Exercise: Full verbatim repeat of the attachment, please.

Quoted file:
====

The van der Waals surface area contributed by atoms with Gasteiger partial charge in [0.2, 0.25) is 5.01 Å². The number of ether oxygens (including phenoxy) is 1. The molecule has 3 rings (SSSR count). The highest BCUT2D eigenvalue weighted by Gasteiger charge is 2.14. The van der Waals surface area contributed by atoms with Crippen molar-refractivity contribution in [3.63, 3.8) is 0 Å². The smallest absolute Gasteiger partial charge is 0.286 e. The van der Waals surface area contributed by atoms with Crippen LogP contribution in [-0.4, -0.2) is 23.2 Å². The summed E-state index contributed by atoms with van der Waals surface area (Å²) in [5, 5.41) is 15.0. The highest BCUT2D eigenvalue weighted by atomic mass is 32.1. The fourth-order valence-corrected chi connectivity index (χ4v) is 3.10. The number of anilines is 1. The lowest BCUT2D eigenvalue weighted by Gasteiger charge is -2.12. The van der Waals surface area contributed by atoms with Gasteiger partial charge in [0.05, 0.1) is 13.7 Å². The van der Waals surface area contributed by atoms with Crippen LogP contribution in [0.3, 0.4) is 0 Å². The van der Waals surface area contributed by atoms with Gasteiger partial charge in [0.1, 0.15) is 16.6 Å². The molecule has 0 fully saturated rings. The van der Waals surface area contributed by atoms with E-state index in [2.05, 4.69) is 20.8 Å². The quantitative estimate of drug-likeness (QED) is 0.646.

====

The van der Waals surface area contributed by atoms with Gasteiger partial charge in [0.2, 0.25) is 5.01 Å². The number of ether oxygens (including phenoxy) is 1. The molecule has 3 rings (SSSR count). The highest BCUT2D eigenvalue weighted by Gasteiger charge is 2.14. The van der Waals surface area contributed by atoms with Crippen molar-refractivity contribution in [3.63, 3.8) is 0 Å². The smallest absolute Gasteiger partial charge is 0.286 e. The van der Waals surface area contributed by atoms with Crippen LogP contribution in [-0.4, -0.2) is 23.2 Å². The summed E-state index contributed by atoms with van der Waals surface area (Å²) in [5, 5.41) is 15.0. The highest BCUT2D eigenvalue weighted by atomic mass is 32.1. The fourth-order valence-corrected chi connectivity index (χ4v) is 3.10. The number of anilines is 1. The lowest BCUT2D eigenvalue weighted by Gasteiger charge is -2.12. The van der Waals surface area contributed by atoms with Gasteiger partial charge in [0.05, 0.1) is 13.7 Å². The van der Waals surface area contributed by atoms with Crippen LogP contribution in [0.3, 0.4) is 0 Å². The van der Waals surface area contributed by atoms with Gasteiger partial charge in [0.1, 0.15) is 16.6 Å². The molecule has 0 fully saturated rings. The van der Waals surface area contributed by atoms with E-state index in [2.05, 4.69) is 20.8 Å². The quantitative estimate of drug-likeness (QED) is 0.646.